A speech by The King at the State Banquet of the State Visit of the President of the Republic of South Africa


South Africa, like the Commonwealth, has always been a part of my life... It is therefore particularly moving and special that you are our guest on this, the first State Visit we have hosted. 

President Ramaphosa,

Avuxeni, Dumela, Sawubona, Molo, Molweny, Ndaa. My wife and I are delighted to welcome you to Buckingham Palace this evening.

South Africa, like the Commonwealth, has always been a part of my life.  My mother often recalled her visit in 1947, the year before I was born, when, from Cape Town on Her twenty-first birthday, she pledged her life to the service of the people of the Commonwealth. 

It is therefore particularly moving and special that you are our guest on this, the first State Visit we have hosted. If I may, I would like to give you our belated but very best wishes for your birthday last week.

The late Queen had the great pleasure of hosting Presidents Mandela, Mbeki and Zuma for State Visits to the United Kingdom, at all of which I was present. On each of those occasions, she expressed her admiration for your country and its people, its vibrancy, natural beauty and diversity.

And she always talked warmly of her return to your country in 1995, as the guest of President Mandela, after the momentous events – driven from within South Africa and supported by so many around the world, including here in the United Kingdom – that brought democracy to your country.

During one of my own visits to South Africa, in 1997, President Mandela told me that he had conferred on my mother a special name – Motlalepula, meaning “to come with rain.”  I have been reassured that this was a mark of the particular affection President Mandela felt for the Queen... rather than a remark on the British habit of taking our weather with us!

I know that President Mandela was a friend and mentor to you, Mr. President, and that your own brave and skilful negotiations helped to lay the foundations of modern South Africa.

The determination of people in South Africa to continue the legacy of the great men and women who have built your democracy is truly inspiring.  It is our responsibility as leaders, and as partners in the U.N. and G20 as well as the Commonwealth, to create the opportunity, prosperity and security that will allow them to do so.  This is what I know you are seeking to achieve, Mr. President, through your Adopt A School Foundation and what the United Kingdom seeks to support through our Chevening Scholarship programme which enables South African students to further their studies in universities across the United Kingdom.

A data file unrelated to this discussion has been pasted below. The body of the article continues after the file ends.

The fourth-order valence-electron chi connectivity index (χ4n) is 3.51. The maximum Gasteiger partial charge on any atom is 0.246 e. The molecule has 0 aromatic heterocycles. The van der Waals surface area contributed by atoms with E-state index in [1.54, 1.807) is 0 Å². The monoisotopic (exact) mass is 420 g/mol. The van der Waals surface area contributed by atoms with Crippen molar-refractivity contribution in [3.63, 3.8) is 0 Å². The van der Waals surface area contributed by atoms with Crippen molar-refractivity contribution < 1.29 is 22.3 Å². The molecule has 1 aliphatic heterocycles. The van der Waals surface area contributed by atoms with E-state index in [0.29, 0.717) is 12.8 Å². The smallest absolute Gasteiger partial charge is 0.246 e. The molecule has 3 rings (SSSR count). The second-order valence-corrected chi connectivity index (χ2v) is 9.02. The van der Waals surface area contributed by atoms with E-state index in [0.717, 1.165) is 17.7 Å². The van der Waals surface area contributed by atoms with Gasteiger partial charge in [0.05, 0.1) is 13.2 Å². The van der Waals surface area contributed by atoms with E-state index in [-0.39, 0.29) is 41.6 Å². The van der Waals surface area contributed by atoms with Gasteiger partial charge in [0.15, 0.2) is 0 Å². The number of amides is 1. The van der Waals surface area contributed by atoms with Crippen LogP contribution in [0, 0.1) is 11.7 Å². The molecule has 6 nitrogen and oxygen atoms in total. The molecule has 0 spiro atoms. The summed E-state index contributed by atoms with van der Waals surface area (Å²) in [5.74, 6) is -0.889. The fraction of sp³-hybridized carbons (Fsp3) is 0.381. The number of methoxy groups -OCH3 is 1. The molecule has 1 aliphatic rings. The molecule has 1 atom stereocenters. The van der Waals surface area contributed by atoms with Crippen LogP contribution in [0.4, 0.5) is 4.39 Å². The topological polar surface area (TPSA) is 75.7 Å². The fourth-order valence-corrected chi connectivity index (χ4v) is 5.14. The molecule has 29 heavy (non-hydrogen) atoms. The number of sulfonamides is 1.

It is only by working together across our countries and our generations that we will tackle some of the greatest challenges of our times.  For instance, our collaboration in science and innovation is literally vital in order to protect our people’s health by preparing for future pandemics.  Perhaps, above all, we must find and implement practical solutions to the twin, existential threats of climate change and biodiversity loss.  To this end, I am proud that the United Kingdom, along with France, Germany, the United States of America and the European Union, have established a lasting partnership with South Africa by supporting your ambitions for a Just Energy Transition to a sustainable, green, economically vibrant future, and that our countries are committed to ensuring an ambitious Global Biodiversity Framework in Montreal this December.  These are examples of our crucial modern relationship.

Of course, that relationship goes back centuries.  While there are elements of that history which provoke profound sorrow, it is essential that we seek to understand them.  As I said to Commonwealth leaders earlier this year, we must acknowledge the wrongs which have shaped our past if we are to unlock the power of our common future. 

Today, the links between our countries run deep, with extensive family, professional and cultural ties.  This month in London, for example, one could visit the Royal Academy where the major exhibition is a tribute to a South African artist, William Kentridge; or one might go, as my wife and I did, to visit the Victoria and Albert Museum, to see the Africa Fashion Exhibition which celebrates the daring, innovative style of South African designers; or, this weekend, one might choose to travel to Twickenham where English supporters will hope not to have to relive those extraordinary eighty minutes in 2019 when Siya Kolisi led and inspired your country to victory!

Indeed sport, which has done so much to define South Africa’s modern history, is inescapable in our relationship, and it is forging new paths.  In women’s football, this year, Banyana Banyana brought home the Women’s Africa Cup, while our own Lionesses won the European Championship. 

Mr. President, your Visit offers an opportunity for us to chart a path forward together, investing in each other’s potential, and facing the challenges of our world together, as partners, and as friends, striving for equality, justice and fairness for all.   At the turn of the year the world paid tribute to the life and legacy of a great South African, former Archbishop Desmond Tutu.  Amongst his many memorable teachings, I am often reminded of one saying in particular – “My humanity is bound up in yours, for we can only be human together.”  I believe that is a vital lesson for us all, and an important thread in the partnership between our countries. 

Ladies and gentlemen, as we commit to continuing on that journey, I invite you all to rise and drink a toast to President Ramaphosa, and to the people of South Africa.

Nkosi Sikelel’ iAfrika.

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